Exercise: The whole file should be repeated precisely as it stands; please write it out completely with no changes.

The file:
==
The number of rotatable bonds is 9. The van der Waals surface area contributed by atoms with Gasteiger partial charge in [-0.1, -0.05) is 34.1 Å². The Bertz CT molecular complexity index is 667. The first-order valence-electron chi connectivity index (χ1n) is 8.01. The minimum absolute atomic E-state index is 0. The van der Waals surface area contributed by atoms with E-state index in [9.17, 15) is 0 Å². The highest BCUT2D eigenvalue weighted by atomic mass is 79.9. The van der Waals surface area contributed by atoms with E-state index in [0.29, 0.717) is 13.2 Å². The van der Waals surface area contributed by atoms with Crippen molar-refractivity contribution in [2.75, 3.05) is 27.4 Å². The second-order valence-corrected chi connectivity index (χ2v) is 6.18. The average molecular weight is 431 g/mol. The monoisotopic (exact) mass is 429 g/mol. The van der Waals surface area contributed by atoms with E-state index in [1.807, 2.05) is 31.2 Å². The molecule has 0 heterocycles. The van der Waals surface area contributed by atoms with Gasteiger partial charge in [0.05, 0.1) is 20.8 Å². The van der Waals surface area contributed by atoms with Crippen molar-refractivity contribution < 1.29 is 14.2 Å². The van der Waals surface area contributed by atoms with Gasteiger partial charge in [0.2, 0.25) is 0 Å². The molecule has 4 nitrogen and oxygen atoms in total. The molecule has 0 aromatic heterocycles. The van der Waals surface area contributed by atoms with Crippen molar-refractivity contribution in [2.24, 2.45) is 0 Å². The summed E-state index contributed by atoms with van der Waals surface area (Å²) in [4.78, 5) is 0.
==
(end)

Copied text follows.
The number of rotatable bonds is 9. The van der Waals surface area contributed by atoms with Gasteiger partial charge in [-0.1, -0.05) is 34.1 Å². The Bertz CT molecular complexity index is 667. The first-order valence-electron chi connectivity index (χ1n) is 8.01. The minimum absolute atomic E-state index is 0. The van der Waals surface area contributed by atoms with E-state index in [9.17, 15) is 0 Å². The highest BCUT2D eigenvalue weighted by atomic mass is 79.9. The van der Waals surface area contributed by atoms with E-state index in [0.29, 0.717) is 13.2 Å². The van der Waals surface area contributed by atoms with Crippen molar-refractivity contribution in [2.75, 3.05) is 27.4 Å². The second-order valence-corrected chi connectivity index (χ2v) is 6.18. The average molecular weight is 431 g/mol. The monoisotopic (exact) mass is 429 g/mol. The van der Waals surface area contributed by atoms with E-state index in [1.807, 2.05) is 31.2 Å². The molecule has 0 heterocycles. The van der Waals surface area contributed by atoms with Gasteiger partial charge in [0.05, 0.1) is 20.8 Å². The van der Waals surface area contributed by atoms with Crippen molar-refractivity contribution < 1.29 is 14.2 Å². The van der Waals surface area contributed by atoms with Gasteiger partial charge in [0.2, 0.25) is 0 Å². The molecule has 4 nitrogen and oxygen atoms in total. The molecule has 0 aromatic heterocycles. The van der Waals surface area contributed by atoms with Crippen molar-refractivity contribution in [2.24, 2.45) is 0 Å². The summed E-state index contributed by atoms with van der Waals surface area (Å²) in [4.78, 5) is 0.